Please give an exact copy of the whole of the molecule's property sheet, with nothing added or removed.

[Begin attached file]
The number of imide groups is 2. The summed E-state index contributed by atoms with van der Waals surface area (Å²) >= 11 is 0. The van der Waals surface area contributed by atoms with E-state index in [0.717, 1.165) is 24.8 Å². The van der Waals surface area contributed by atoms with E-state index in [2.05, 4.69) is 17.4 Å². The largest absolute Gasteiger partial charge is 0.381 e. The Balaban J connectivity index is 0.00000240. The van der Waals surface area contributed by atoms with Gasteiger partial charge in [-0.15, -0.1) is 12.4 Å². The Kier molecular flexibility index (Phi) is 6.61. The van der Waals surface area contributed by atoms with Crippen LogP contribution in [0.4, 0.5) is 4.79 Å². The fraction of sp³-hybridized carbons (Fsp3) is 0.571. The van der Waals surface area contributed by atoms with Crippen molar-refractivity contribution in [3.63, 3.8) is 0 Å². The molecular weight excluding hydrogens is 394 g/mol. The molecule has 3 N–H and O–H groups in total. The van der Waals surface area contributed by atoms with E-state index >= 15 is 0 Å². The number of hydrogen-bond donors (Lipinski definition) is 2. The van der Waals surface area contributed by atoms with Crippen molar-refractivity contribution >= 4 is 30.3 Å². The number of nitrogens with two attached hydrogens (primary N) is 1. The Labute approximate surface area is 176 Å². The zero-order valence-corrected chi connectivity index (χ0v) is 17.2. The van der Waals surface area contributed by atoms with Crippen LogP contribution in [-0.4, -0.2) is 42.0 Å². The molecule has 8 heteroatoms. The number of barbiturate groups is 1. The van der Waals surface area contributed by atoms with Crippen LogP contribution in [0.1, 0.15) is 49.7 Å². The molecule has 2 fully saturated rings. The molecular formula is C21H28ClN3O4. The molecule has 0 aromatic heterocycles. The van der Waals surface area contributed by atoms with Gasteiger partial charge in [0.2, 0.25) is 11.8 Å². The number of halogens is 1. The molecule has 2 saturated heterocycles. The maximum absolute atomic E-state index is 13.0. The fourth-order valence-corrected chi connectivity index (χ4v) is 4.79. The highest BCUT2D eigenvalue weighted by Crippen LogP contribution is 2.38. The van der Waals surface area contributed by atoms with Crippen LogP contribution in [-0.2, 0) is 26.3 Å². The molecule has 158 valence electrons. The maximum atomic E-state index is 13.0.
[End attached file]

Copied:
The number of imide groups is 2. The summed E-state index contributed by atoms with van der Waals surface area (Å²) >= 11 is 0. The van der Waals surface area contributed by atoms with E-state index in [0.717, 1.165) is 24.8 Å². The van der Waals surface area contributed by atoms with E-state index in [2.05, 4.69) is 17.4 Å². The largest absolute Gasteiger partial charge is 0.381 e. The Balaban J connectivity index is 0.00000240. The van der Waals surface area contributed by atoms with Gasteiger partial charge in [-0.15, -0.1) is 12.4 Å². The Kier molecular flexibility index (Phi) is 6.61. The van der Waals surface area contributed by atoms with Crippen LogP contribution in [0.4, 0.5) is 4.79 Å². The fraction of sp³-hybridized carbons (Fsp3) is 0.571. The van der Waals surface area contributed by atoms with Crippen molar-refractivity contribution in [3.63, 3.8) is 0 Å². The molecular weight excluding hydrogens is 394 g/mol. The molecule has 3 N–H and O–H groups in total. The van der Waals surface area contributed by atoms with E-state index >= 15 is 0 Å². The number of hydrogen-bond donors (Lipinski definition) is 2. The van der Waals surface area contributed by atoms with Crippen molar-refractivity contribution >= 4 is 30.3 Å². The number of nitrogens with two attached hydrogens (primary N) is 1. The Labute approximate surface area is 176 Å². The zero-order valence-corrected chi connectivity index (χ0v) is 17.2. The van der Waals surface area contributed by atoms with Crippen LogP contribution in [-0.4, -0.2) is 42.0 Å². The molecule has 8 heteroatoms. The number of barbiturate groups is 1. The van der Waals surface area contributed by atoms with Crippen LogP contribution in [0.1, 0.15) is 49.7 Å². The molecule has 2 fully saturated rings. The molecular formula is C21H28ClN3O4. The molecule has 0 aromatic heterocycles. The van der Waals surface area contributed by atoms with Gasteiger partial charge in [0.2, 0.25) is 11.8 Å². The number of halogens is 1. The molecule has 2 saturated heterocycles. The maximum absolute atomic E-state index is 13.0. The fourth-order valence-corrected chi connectivity index (χ4v) is 4.79. The highest BCUT2D eigenvalue weighted by Crippen LogP contribution is 2.38. The van der Waals surface area contributed by atoms with Crippen LogP contribution in [-0.2, 0) is 26.3 Å². The molecule has 158 valence electrons. The maximum atomic E-state index is 13.0.